Some believe that when a top-tier grading company such as PCGS, NGC, ANACS or ICG slabs a coin, it is the last word on the grade. However, after a numismatist gains sufficient expertise, he or she can spot an under-graded coin, or what is perceived to be one.
In this article we are discussing crack-outs, not crossovers, or resubmissions. NGC only considers crossovers from PCGS, a policy I have criticized repeatedly here, especially when the coins are slabbed by ANACS and ICG. If you want to learn about choosing candidates for crossover and resubmission, click here.
The crack-out game is risky and expensive, too; but it happens all the time with experienced numismatists, and NOT because (as many of veterans claim) grading standards were tougher, etc., decades ago — yes, generally, they were, and also more inconsistent — but because grading really is subjective to a degree. That means a half-point or point in the top-tier companies.
The risk and expense arise when a hobbyist believes he or she has the skill to discern an MS-64 or 64+ from an MS-65 or higher. Or a Certified Acceptance Corporation-stickered coin that might bring even higher premiums if cracked out and resubmitted.
These expert numismatists know that bad things can happen and weigh that into the risk and expense:
- Crack-out hazards. Never crack open a coin if you do not know how to do it, and if you do, don protective eye-wear. There also is a chance that, depending on what crack-out method you use, you could damage the coin in the process. Do not use this article to be inspired to try your hand on it!
- Unseen flaws. Sometimes coins are graded with these overlooked flaws: over-dipping, stripping luster; altered surfaces; wheel marks, from counting machines; and other details that can render the coin ungradeable.
- Factor slabbing fees. When you add the holdering cost to that of your purchased coin, the upgrade may not be worth the expense. Before picking candidates, check the difference in retail prices. Also, a cracked-out previously graded coin can be returned by a top-tier company with one of the flaws mentioned in #2, even if you believe that is not the case. (PCGS tends to spot altered surfaces; NGC, wheel marks.) Now you have double the slabbing fee if you decide to resubmit the coin so you can use it in your set registry or sell it online in an attempt to break even.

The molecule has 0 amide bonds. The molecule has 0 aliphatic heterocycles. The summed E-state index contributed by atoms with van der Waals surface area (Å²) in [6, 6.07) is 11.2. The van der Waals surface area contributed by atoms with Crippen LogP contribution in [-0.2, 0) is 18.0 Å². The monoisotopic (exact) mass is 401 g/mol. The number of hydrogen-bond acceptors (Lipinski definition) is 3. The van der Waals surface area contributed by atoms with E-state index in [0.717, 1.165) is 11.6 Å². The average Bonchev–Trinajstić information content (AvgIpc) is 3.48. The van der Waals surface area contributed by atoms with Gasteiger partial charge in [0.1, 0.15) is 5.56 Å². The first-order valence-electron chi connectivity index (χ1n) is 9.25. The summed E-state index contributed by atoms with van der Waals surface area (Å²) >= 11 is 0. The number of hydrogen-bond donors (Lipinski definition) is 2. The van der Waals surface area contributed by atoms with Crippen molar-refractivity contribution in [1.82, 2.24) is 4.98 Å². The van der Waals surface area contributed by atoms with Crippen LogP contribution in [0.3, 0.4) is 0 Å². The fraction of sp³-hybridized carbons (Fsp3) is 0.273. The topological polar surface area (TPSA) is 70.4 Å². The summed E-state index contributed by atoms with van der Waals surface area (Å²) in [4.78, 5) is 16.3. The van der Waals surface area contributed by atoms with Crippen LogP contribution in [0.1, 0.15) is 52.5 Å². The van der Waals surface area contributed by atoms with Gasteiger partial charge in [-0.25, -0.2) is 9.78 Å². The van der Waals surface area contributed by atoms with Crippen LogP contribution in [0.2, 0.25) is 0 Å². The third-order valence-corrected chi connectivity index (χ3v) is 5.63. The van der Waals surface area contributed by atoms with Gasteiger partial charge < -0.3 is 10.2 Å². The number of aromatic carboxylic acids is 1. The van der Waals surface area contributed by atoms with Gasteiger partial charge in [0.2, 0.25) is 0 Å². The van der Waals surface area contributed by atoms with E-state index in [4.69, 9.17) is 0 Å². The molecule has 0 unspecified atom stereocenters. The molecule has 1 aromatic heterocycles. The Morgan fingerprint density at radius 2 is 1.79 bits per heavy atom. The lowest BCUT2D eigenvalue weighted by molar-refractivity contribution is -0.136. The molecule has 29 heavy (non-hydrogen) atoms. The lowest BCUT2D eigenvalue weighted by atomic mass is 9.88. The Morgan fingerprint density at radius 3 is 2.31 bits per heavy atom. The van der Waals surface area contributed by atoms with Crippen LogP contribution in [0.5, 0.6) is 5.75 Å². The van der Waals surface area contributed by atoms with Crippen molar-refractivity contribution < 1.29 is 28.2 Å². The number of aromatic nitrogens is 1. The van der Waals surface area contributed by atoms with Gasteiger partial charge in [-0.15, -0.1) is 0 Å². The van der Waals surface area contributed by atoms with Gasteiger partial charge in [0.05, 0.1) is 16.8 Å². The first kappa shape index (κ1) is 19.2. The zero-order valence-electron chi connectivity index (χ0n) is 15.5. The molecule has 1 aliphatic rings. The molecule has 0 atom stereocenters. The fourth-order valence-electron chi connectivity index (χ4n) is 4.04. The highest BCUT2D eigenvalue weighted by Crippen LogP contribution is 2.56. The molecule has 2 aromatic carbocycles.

Here are candidates I cracked out and sent to PCGS, my preferred grader for Morgan dollars:
This is a very close call. It is a low-end 65 but, in my view, a 65 and not 64+. Also, a 1888 in MS-64+ is worth about $100 retail. At MS-65, $250. I paid $85 for this.
The 1883-CC in an old ANA (pre-ANACS) holder is classically under-graded. These holders are hard to find, but many can be upgraded or crossed over to PCGS. This retails at MS-64 for about $250. At MS-65, $550. I paid $240 for this.
The 1884-CC at NGC MS-64 retails for about $250. At MS-65, $560. I paid $360 for this, way more than I should have, because someone else on Proxibid wanted the lot and I lapsed into a bidding war. (I should have known better.) Now I have to get an upgrade to break even!
At any rate, this coin is so under-graded that it actually stands a chance to go to MS-65+. Take a closer look:
In choosing crack-out candidates, you have to know these aspects of grading: luster, eye-appeal, strike (for the year), high points on devices (indicating wear), and absence of grade-eroding details such as cleaning, alterations, environmental damage, bag marks, rim bumps pin scratches, PVC discoloration, corrosion, smoothing, rubs, artificial toning, and other conditions.
These three coins above have been sent in recently and haven’t yet been graded by PCGS. I’ll let you know the results when all three grades come in. I may score 1 out of 3, 2 out of 3, or all 3.
What is your opinion of the coins’ grades? Do you think they have a chance? Have you tried this yourself?
Share your experience in the comments!